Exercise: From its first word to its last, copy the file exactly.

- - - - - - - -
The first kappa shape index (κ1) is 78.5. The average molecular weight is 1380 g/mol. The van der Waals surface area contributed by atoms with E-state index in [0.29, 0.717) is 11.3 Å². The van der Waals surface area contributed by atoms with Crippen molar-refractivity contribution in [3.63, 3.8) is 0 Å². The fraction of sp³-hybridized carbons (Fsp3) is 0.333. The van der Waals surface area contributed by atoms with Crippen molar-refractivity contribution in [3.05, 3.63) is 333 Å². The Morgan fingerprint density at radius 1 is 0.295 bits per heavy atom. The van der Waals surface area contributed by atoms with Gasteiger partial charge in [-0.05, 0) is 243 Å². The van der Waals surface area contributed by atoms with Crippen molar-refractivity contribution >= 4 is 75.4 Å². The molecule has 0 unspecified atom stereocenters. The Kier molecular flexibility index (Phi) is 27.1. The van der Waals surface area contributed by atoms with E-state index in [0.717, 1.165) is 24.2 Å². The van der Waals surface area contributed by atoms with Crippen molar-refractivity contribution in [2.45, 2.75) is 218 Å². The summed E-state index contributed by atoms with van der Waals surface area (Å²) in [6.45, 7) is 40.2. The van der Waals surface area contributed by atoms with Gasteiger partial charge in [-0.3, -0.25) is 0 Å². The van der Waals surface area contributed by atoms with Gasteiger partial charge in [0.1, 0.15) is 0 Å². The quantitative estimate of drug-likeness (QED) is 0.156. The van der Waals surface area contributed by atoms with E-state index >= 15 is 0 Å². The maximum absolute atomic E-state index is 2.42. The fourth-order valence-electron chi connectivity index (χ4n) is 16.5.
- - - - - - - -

The first kappa shape index (κ1) is 78.5. The average molecular weight is 1380 g/mol. The van der Waals surface area contributed by atoms with E-state index in [0.29, 0.717) is 11.3 Å². The van der Waals surface area contributed by atoms with Crippen molar-refractivity contribution in [3.63, 3.8) is 0 Å². The fraction of sp³-hybridized carbons (Fsp3) is 0.333. The van der Waals surface area contributed by atoms with Crippen molar-refractivity contribution in [3.05, 3.63) is 333 Å². The Morgan fingerprint density at radius 1 is 0.295 bits per heavy atom. The van der Waals surface area contributed by atoms with Gasteiger partial charge in [-0.05, 0) is 243 Å². The van der Waals surface area contributed by atoms with Crippen molar-refractivity contribution >= 4 is 75.4 Å². The molecule has 0 unspecified atom stereocenters. The Kier molecular flexibility index (Phi) is 27.1. The van der Waals surface area contributed by atoms with E-state index in [0.717, 1.165) is 24.2 Å². The van der Waals surface area contributed by atoms with Crippen molar-refractivity contribution in [2.45, 2.75) is 218 Å². The summed E-state index contributed by atoms with van der Waals surface area (Å²) in [6.45, 7) is 40.2. The van der Waals surface area contributed by atoms with Gasteiger partial charge in [-0.3, -0.25) is 0 Å². The van der Waals surface area contributed by atoms with Gasteiger partial charge in [0.1, 0.15) is 0 Å². The quantitative estimate of drug-likeness (QED) is 0.156. The van der Waals surface area contributed by atoms with E-state index >= 15 is 0 Å². The maximum absolute atomic E-state index is 2.42. The fourth-order valence-electron chi connectivity index (χ4n) is 16.5.